5. Avoid major infrastructure changes during your vacation
Change is the most likely cause of downtime. By minimizing major change during your time away, you can reduce the risk of outages during vacations.

6. Pick the time of year when stakeholders are on vacation
If senior management and other major stakeholders are on vacation, there are fewer urgent requests for new projects or issue resolution.

7. Avoid vacations during a time of organizational instability
I've been in organizations with major leadership changes i.e. CEO, Dean, your boss etc. I recommend avoiding vacations during times of great transition, since you want to be around to defend your position and your department as needed.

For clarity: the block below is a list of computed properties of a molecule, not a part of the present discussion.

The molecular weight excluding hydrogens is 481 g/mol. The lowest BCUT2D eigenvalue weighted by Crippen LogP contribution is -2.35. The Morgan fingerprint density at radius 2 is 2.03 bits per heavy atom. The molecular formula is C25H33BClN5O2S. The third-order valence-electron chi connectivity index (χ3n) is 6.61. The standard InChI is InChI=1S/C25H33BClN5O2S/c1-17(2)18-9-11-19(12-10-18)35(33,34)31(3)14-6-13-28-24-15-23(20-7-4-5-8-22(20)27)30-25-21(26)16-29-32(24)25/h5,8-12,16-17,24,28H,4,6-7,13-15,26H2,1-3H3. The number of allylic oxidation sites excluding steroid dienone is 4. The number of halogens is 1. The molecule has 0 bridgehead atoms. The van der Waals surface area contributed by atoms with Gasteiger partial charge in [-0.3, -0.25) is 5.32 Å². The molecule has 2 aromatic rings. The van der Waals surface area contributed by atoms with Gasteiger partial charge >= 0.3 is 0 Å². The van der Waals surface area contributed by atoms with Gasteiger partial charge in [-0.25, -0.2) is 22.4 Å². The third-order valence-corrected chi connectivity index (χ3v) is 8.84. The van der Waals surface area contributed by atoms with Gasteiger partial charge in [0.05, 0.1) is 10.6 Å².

8. Be able to return in case of emergency
Last year, the Joint Commission arrived for a surprise accreditation inspection on the first day of my vacation. It was so important to demonstrate our medication reconciliation system and communicate our plans for quality improvement applications that I agreed to travel back from my vacation for a day to ensure we had the best showing possible.

9. Build a Partnership with your family
My wife and I have been together for 28 years (I married the first woman I dated in college), and she's very tolerant of my various activities from working long hours to climbing isolated mountains. My wife, daughter and I spend time together every day and we support each other's lives, realizing that at times the best support is allowing each other time alone.

10. Tolerate ambiguity